Sunday, January 13, 2013

large proportion of poor people live in rural areas.

The number of poor people in India, according to the country’s Eleventh National Development Plan, amounts to more than 300 million. The country has been successful in reducing the proportion of poor people from about 55 per cent in 1973 to about 27 per cent in 2004. But almost one third of the country’s population of more than 1.1 billion continues to live below the poverty line, and a large proportion of poor people live in rural areas. Poverty remains a chronic condition for almost 30 per cent of India’s rural population. The incidence of rural poverty has declined somewhat over the past three decades as a result of rural to urban migration.Poverty is deepest among members of scheduled castes and tribes in the country's rural areas. In 2005 these groups accounted for 80 per cent of poor rural people, although their share in the total rural population is much smaller.On the map of poverty in India, the poorest areas are in parts of Rajasthan, Madhya Pradesh, Uttar Pradesh, Bihar, Jharkhand, Orissa, Chhattisgarh and West Bengal.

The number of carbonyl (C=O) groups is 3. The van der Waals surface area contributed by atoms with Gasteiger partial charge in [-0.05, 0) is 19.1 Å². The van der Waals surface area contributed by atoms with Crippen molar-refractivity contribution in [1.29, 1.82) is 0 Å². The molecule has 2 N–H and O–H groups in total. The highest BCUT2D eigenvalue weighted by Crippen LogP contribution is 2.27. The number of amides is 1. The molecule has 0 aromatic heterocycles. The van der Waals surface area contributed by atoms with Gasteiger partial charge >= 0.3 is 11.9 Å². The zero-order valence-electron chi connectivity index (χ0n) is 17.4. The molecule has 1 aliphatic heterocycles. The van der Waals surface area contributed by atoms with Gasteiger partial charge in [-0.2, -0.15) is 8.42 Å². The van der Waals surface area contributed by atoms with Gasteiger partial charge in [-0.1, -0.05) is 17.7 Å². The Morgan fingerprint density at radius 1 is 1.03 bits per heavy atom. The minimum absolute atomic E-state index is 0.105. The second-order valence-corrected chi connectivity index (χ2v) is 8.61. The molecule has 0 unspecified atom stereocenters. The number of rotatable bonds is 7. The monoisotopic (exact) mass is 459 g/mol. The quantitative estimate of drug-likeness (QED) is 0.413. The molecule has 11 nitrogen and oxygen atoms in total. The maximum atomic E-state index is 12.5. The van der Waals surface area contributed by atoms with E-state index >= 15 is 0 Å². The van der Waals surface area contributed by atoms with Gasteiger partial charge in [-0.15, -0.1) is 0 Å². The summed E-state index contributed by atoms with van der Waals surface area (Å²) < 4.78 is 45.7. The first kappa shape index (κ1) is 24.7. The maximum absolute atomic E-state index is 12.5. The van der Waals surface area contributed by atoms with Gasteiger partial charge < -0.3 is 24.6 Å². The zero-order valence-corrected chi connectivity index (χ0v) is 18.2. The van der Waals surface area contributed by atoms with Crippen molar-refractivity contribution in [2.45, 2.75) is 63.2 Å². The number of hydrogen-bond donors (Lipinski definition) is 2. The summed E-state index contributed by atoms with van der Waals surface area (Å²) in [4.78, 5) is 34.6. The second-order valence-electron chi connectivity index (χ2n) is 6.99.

Large numbers of India's poorest people live in the country's semi-arid tropical region. In this area shortages of water and recurrent droughts impede the transformation of agriculture that the Green Revolution has achieved elsewhere. There is also a high incidence of poverty in flood-prone areas such as those extending from eastern Uttar Pradesh to the Assam plains, and especially in northern Bihar.
Poverty affects tribal people in forest areas, where loss of entitlement to resources has made them even poorer. In coastal fishing communities people's living conditions are deteriorating because of environmental degradation, stock depletion and vulnerability to natural disasters.A major cause of poverty among India’s rural people, both individuals and communities, is lack of access to productive assets and financial resources. High levels of illiteracy, inadequate health care and extremely limited access to social services are common among poor rural people. Microenterprise development, which could generate income and enable poor people to improve their living conditions, has only recently become a focus of the government.
Women in general are the most disadvantaged people in Indian society, though their status varies significantly according to their social and ethnic backgrounds. Women are particularly vulnerable to the spread of HIV/AIDS from urban to rural areas. In 2005 an estimated 5.7 million men, women and children in India were living with HIV/AIDS. Most of them are in the 15-49 age group and almost 40 per cent of them, or 2.4 million in 2008, are women (National AIDS Control Organisation).

Thursday, January 3, 2013

Marketing with the Help of Traditional Media in Rural India

The Rural Focus